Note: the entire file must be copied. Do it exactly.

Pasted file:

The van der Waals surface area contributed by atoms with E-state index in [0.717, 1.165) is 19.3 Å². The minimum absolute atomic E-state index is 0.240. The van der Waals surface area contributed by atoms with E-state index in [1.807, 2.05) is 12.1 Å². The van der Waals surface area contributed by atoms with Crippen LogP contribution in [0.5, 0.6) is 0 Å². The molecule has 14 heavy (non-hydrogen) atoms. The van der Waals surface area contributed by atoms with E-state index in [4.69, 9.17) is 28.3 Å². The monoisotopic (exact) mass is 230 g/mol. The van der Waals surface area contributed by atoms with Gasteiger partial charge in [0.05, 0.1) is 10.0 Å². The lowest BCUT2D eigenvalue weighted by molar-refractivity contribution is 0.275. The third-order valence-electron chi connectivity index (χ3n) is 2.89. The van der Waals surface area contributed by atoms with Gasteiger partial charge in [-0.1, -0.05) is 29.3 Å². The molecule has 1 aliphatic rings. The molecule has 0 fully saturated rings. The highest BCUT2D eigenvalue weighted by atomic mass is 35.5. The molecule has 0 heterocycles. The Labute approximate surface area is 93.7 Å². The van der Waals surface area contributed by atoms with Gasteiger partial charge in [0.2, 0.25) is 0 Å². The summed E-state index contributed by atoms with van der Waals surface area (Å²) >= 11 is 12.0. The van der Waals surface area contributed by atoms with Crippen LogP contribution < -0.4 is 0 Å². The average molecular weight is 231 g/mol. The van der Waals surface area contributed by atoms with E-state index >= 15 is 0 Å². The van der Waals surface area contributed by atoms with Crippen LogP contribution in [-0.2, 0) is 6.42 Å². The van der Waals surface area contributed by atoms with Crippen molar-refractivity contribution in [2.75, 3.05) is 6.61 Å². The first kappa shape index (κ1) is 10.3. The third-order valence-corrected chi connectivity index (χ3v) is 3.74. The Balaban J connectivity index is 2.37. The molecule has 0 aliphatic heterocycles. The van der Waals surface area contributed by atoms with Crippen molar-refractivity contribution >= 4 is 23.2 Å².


The van der Waals surface area contributed by atoms with E-state index in [0.717, 1.165) is 19.3 Å². The minimum absolute atomic E-state index is 0.240. The van der Waals surface area contributed by atoms with E-state index in [1.807, 2.05) is 12.1 Å². The van der Waals surface area contributed by atoms with Crippen LogP contribution in [0.5, 0.6) is 0 Å². The molecule has 14 heavy (non-hydrogen) atoms. The van der Waals surface area contributed by atoms with E-state index in [4.69, 9.17) is 28.3 Å². The monoisotopic (exact) mass is 230 g/mol. The van der Waals surface area contributed by atoms with Gasteiger partial charge in [0.05, 0.1) is 10.0 Å². The lowest BCUT2D eigenvalue weighted by molar-refractivity contribution is 0.275. The third-order valence-electron chi connectivity index (χ3n) is 2.89. The van der Waals surface area contributed by atoms with Gasteiger partial charge in [-0.1, -0.05) is 29.3 Å². The molecule has 1 aliphatic rings. The molecule has 0 fully saturated rings. The highest BCUT2D eigenvalue weighted by atomic mass is 35.5. The molecule has 0 heterocycles. The Labute approximate surface area is 93.7 Å². The van der Waals surface area contributed by atoms with Gasteiger partial charge in [0.2, 0.25) is 0 Å². The summed E-state index contributed by atoms with van der Waals surface area (Å²) >= 11 is 12.0. The van der Waals surface area contributed by atoms with Crippen LogP contribution < -0.4 is 0 Å². The average molecular weight is 231 g/mol. The van der Waals surface area contributed by atoms with E-state index >= 15 is 0 Å². The van der Waals surface area contributed by atoms with Crippen LogP contribution in [-0.2, 0) is 6.42 Å². The van der Waals surface area contributed by atoms with Crippen molar-refractivity contribution in [2.75, 3.05) is 6.61 Å². The first kappa shape index (κ1) is 10.3. The third-order valence-corrected chi connectivity index (χ3v) is 3.74. The Balaban J connectivity index is 2.37. The molecule has 0 aliphatic heterocycles. The van der Waals surface area contributed by atoms with Crippen molar-refractivity contribution >= 4 is 23.2 Å².